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Quentin's Weeknotes 1/19/19-1/25/19

This Week:

Ninety percent of anything is mostly garbage and that remaining 10 percent is not only excellent but worth dying for. The only way to get there is to try to be excellent with your art.

  • I discovered the website Fonts in Use, which provides font names for a whole host of historical magazines, books, albums, and other pieces of media. As someone whose job involves a bit of graphic design, I appreciate having a good repository of fonts for inspiration or assistance.
  • I have been reading Viroconium,  M. John Harrison's masterful series of novels. While reading up on Harrison, a vitally important figure in the modern speculative fiction, I ran across this long post by illustrator Jonathan Coulthart entitled "Covering Viroconium", analyzing the (mostly failed) attempts to make decent cover art for his genre-bending, enigmatic books. Here's the example I've been reading from, which is, at best, loosely representative of the contents--as Coulthart points out, it makes the novel look Steampunk (which it's not, in any meaningful sense), and also depicts the hatching of a mechanical bird, an event that is not present in any of the text.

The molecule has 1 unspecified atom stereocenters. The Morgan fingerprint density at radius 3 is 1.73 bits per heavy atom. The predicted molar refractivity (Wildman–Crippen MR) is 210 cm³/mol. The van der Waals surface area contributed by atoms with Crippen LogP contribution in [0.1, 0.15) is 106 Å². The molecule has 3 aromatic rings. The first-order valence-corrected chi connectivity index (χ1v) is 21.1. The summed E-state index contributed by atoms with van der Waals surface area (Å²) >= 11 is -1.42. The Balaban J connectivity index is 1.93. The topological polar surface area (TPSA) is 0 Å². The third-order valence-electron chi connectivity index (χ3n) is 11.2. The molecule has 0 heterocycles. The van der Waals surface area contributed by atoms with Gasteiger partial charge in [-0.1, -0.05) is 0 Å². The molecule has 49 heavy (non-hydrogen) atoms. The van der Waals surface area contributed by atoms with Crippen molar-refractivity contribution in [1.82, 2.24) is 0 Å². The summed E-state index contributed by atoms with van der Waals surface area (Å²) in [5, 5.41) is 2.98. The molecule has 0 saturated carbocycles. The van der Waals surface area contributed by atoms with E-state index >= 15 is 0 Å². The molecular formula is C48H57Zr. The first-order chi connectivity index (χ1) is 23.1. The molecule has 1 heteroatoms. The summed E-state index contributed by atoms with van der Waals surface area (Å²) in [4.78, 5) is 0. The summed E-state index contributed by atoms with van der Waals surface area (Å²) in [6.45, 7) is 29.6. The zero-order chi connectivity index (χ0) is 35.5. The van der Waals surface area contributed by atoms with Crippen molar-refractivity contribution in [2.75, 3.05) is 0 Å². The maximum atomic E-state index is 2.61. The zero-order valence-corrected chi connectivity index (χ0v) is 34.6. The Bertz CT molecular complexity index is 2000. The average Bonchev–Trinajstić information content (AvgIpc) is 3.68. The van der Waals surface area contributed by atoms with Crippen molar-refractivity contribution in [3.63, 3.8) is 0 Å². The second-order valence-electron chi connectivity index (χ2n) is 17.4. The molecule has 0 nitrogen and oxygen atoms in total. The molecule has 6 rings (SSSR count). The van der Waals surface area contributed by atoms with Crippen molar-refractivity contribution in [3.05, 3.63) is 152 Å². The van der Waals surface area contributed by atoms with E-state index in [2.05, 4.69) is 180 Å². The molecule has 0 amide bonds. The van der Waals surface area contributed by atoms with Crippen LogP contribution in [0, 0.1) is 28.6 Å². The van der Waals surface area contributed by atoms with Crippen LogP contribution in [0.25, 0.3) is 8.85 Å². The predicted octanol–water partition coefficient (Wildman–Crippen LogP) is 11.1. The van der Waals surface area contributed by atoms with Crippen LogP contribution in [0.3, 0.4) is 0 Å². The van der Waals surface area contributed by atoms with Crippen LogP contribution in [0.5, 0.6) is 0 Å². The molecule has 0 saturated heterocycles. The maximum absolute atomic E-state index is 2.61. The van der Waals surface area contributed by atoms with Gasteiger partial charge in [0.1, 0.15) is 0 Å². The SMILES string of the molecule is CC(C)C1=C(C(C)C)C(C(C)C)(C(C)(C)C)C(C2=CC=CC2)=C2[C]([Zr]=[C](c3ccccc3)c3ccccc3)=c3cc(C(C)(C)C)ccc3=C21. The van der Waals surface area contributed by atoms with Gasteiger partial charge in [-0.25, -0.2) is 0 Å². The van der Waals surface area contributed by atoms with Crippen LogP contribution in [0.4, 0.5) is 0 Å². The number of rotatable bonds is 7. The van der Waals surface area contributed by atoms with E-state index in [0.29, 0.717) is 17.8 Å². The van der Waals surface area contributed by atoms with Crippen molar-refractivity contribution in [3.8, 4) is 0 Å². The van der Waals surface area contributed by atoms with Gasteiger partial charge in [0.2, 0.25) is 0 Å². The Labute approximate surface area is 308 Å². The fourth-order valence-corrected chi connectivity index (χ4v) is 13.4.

• I put the finishing touches on the syllabus for my Hartwick College Course "Collections Management." It's a two-credit practicum course designed to give students the basics of Museum object handling, inventory management, and on-going collections maintenance. I tweak it a bit every year, and this year, have front-loaded more practical stuff, while leaving more abstract questions towards the end.

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